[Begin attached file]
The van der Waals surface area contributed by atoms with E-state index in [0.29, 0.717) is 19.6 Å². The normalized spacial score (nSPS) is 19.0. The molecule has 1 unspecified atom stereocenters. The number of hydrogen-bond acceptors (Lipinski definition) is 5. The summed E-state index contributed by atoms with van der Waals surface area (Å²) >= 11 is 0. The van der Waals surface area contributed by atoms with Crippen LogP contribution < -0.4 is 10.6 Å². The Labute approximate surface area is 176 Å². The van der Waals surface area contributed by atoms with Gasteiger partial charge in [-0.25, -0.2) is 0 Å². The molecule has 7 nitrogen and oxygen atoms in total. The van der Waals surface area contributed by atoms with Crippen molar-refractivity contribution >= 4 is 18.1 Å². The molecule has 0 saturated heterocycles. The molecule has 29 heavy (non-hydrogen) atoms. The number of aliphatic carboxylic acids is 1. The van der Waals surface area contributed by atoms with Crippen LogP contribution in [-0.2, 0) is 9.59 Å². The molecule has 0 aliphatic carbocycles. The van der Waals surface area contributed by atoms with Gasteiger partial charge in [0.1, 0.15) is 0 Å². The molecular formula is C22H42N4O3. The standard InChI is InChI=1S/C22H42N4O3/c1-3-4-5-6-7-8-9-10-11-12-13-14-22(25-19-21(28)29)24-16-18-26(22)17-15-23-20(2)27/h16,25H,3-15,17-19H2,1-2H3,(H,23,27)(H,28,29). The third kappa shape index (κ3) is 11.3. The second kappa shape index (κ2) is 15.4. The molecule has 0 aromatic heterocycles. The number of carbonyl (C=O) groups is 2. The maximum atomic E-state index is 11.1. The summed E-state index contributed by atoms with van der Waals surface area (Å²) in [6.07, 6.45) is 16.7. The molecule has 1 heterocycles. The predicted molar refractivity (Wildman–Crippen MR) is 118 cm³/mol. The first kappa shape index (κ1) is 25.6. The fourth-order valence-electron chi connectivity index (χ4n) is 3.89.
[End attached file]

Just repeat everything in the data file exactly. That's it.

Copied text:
The van der Waals surface area contributed by atoms with E-state index in [0.29, 0.717) is 19.6 Å². The normalized spacial score (nSPS) is 19.0. The molecule has 1 unspecified atom stereocenters. The number of hydrogen-bond acceptors (Lipinski definition) is 5. The summed E-state index contributed by atoms with van der Waals surface area (Å²) >= 11 is 0. The van der Waals surface area contributed by atoms with Crippen LogP contribution < -0.4 is 10.6 Å². The Labute approximate surface area is 176 Å². The van der Waals surface area contributed by atoms with Gasteiger partial charge in [-0.25, -0.2) is 0 Å². The molecule has 7 nitrogen and oxygen atoms in total. The van der Waals surface area contributed by atoms with Crippen molar-refractivity contribution >= 4 is 18.1 Å². The molecule has 0 saturated heterocycles. The molecule has 29 heavy (non-hydrogen) atoms. The number of aliphatic carboxylic acids is 1. The van der Waals surface area contributed by atoms with Crippen LogP contribution in [-0.2, 0) is 9.59 Å². The molecule has 0 aliphatic carbocycles. The van der Waals surface area contributed by atoms with Gasteiger partial charge in [0.1, 0.15) is 0 Å². The molecular formula is C22H42N4O3. The standard InChI is InChI=1S/C22H42N4O3/c1-3-4-5-6-7-8-9-10-11-12-13-14-22(25-19-21(28)29)24-16-18-26(22)17-15-23-20(2)27/h16,25H,3-15,17-19H2,1-2H3,(H,23,27)(H,28,29). The third kappa shape index (κ3) is 11.3. The second kappa shape index (κ2) is 15.4. The molecule has 0 aromatic heterocycles. The number of carbonyl (C=O) groups is 2. The maximum atomic E-state index is 11.1. The summed E-state index contributed by atoms with van der Waals surface area (Å²) in [6.07, 6.45) is 16.7. The molecule has 1 heterocycles. The predicted molar refractivity (Wildman–Crippen MR) is 118 cm³/mol. The first kappa shape index (κ1) is 25.6. The fourth-order valence-electron chi connectivity index (χ4n) is 3.89.